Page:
For example, a 1997 shot shows Bill, Hillary and Betty Currie, the president's confidential secretary, eating bagels just outside the Oval Office. The president has his hand on Currie's shoulder, and one can't quite help reading a conspiratorial meaning into that seemingly innocent gesture, as if the president were cementing a bond of secrecy.

But hindsight almost always embues circumstances with an aura of purpose.

Consider McNeely's choice of a career. In retrospect, the steps he followed to the White House may appear carefully planned, but in reality he got into photography almost by accident.

cmhereWhile serving in the infantry during the Vietnam War, a friend bought an inexpensive Japanese camera at the base PX. McNeely bought one for himself and immediately fell in love with taking pictures. After his discharge, he returned to upstate New York and announced to his startled parents that he was a photographer.

In 1970, he took a summer course in Aspen, Colo., where his teachers included the photographers Nathan Lyons, Bruce Davidson, Cornell Capa and Paul Caponigro. It was the only formal photographic training he ever had, but it served him well.

McNeely's first big break came in 1972, when he became the campaign photographer for Democratic presidential candidate George McGovern and some of his photographs were picked by the wire services and distributed around the country. Another milestone came in 1973, when McNeely photos of the Nixon impeachment case were published in Time magazine.

In 1976, McNeely joined Walter Mondale's staff as the vice presidential candidate's campaign photographer. When Mondale and president Jimmy Carter won the election, McNeely went to the White House as Mondale's official photographer.

The photographer met Clinton on the campaign trail in New Hampshire in 1992 and was immediately impressed by the Arkansas governor's phenomenal energy. He came to the White House during Clinton's first term, and quit two years ago to resume a highly successful free-lance career.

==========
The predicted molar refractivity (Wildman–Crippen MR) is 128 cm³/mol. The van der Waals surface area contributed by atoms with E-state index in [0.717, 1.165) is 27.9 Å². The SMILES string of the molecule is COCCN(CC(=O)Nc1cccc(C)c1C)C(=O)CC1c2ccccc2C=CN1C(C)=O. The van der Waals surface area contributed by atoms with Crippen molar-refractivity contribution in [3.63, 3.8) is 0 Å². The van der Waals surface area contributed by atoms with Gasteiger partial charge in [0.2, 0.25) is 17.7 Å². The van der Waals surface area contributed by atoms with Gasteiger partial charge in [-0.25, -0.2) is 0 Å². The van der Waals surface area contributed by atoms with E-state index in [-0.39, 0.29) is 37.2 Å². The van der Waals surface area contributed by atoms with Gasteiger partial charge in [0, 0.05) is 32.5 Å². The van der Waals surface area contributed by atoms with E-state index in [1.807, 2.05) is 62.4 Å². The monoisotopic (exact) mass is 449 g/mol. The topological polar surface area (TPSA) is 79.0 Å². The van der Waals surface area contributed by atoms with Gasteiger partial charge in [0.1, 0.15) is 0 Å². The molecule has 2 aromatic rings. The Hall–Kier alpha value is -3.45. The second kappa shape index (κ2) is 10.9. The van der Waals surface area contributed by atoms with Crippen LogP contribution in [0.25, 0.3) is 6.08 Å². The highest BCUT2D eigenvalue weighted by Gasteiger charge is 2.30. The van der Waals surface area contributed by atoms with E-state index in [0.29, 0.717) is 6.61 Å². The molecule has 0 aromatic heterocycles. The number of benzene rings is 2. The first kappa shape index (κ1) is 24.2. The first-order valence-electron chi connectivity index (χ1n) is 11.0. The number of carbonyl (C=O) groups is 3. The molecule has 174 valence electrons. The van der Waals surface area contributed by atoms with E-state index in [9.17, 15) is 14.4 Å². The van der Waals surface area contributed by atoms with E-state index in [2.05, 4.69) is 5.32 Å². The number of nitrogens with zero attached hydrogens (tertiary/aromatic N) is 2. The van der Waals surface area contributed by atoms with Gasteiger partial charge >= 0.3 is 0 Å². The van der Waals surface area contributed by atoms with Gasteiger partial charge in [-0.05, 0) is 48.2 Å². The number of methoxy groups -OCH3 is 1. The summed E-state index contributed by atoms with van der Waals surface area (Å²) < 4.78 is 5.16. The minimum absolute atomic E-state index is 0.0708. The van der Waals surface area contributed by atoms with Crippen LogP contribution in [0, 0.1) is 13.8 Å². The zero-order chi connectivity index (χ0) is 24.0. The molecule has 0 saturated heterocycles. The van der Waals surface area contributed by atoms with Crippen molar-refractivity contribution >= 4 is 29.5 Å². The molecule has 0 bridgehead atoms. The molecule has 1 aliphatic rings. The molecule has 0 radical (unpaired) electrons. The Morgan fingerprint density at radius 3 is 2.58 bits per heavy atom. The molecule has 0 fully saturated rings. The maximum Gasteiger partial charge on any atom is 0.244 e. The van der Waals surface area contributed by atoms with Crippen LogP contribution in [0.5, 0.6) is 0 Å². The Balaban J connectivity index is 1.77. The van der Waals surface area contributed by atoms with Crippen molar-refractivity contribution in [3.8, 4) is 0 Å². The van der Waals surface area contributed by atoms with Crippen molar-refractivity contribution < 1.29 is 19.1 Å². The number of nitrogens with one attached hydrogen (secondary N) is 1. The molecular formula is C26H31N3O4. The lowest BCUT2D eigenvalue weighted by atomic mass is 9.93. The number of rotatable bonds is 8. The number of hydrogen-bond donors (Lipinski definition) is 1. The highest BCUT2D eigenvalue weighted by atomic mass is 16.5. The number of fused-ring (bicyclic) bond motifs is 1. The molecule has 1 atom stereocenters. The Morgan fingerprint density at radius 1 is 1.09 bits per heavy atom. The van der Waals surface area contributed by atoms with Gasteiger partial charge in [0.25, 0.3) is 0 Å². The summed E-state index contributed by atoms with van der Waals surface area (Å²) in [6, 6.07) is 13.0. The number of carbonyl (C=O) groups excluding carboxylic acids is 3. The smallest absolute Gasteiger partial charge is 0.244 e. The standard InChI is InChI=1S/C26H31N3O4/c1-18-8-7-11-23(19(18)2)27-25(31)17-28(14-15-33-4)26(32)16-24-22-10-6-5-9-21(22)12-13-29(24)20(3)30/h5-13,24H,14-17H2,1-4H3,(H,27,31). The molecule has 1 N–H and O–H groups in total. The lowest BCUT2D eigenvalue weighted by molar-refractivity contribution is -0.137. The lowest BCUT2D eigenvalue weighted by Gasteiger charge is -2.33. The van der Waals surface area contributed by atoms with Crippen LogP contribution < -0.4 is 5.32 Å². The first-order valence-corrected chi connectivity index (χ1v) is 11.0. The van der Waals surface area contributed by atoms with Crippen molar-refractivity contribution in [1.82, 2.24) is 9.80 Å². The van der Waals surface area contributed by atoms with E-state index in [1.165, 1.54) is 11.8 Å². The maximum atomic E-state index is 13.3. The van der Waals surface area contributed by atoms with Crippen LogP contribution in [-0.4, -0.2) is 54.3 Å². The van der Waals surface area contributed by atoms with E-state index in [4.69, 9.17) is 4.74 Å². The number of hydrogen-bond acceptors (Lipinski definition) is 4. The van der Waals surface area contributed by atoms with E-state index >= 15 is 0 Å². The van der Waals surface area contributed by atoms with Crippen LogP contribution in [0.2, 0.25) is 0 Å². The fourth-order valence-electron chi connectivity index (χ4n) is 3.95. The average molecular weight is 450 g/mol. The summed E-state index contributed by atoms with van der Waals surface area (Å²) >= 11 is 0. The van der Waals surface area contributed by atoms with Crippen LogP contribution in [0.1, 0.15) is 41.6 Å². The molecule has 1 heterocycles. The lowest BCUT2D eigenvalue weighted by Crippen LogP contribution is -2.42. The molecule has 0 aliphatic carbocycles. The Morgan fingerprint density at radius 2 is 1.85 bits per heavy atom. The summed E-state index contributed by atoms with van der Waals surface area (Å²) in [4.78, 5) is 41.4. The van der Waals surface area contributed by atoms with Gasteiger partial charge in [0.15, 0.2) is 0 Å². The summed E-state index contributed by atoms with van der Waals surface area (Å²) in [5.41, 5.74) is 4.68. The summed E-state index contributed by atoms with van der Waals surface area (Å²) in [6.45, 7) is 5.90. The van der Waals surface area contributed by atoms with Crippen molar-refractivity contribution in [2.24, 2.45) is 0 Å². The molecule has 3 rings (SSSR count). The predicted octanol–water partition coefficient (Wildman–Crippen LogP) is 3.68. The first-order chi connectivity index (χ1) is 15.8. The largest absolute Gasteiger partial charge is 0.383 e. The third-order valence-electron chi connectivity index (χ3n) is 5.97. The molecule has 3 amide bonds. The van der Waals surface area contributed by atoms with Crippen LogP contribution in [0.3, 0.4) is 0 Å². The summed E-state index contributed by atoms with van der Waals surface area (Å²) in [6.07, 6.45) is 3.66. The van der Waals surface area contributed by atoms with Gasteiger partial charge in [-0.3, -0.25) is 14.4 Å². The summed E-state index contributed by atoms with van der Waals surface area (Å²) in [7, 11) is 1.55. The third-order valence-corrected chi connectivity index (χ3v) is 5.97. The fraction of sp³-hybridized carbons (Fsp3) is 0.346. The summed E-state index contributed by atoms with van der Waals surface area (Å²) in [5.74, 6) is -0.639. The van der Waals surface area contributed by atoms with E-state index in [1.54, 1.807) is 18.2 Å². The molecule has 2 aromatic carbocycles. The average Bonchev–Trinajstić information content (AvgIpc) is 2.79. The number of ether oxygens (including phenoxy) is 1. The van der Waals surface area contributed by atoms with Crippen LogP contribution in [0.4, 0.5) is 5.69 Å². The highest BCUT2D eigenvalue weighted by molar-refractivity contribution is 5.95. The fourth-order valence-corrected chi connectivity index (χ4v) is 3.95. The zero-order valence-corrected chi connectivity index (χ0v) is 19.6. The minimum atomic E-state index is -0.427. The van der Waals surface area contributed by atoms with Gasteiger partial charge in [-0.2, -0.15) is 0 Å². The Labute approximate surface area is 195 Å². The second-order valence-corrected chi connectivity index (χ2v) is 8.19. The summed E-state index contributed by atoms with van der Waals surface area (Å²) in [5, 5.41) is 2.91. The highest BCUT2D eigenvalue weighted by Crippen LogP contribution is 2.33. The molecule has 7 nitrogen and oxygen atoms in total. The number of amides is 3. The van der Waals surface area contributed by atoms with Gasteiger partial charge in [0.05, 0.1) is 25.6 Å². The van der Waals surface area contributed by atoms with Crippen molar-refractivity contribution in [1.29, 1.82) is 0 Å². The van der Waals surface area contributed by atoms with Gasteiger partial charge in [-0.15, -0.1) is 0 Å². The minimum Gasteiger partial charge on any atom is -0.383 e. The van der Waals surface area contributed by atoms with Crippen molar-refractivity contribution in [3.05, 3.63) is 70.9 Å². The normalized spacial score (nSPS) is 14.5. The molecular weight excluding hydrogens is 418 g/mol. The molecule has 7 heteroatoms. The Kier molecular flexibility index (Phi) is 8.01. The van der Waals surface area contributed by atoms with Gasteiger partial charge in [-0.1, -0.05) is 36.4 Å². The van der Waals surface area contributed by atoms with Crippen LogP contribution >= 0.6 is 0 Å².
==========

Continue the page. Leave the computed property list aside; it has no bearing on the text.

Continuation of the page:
Among other projects, he's working on a documentary about the 2000 presidential campaign. So in a very real sense, he hasn't strayed far from 1600 Pennsylvania Ave. He seems to have picked up all sorts of things during his tenure there - including a few pointers in international relations. Here's how he tells the story:

"The Clinton Years" had already been printed at a press in mainland China when authorities there realized that one picture showed Clinton meeting with the Dalai Lama of Tibet, whom the Chinese communists regard as a political subversive.

They confiscated the entire press run and threatened to destroy the books unless the offending picture was removed.

Fortunately, at the last minute, they backed down and released the book. And there was a bright side to the incident:

"For about three weeks after that, whenever anybody interviewed me about the book, the first question they asked was about whether the Chinese were still holding up publication," McNeely recalled. "It was the only time during the whole process that nobody asked about Monica."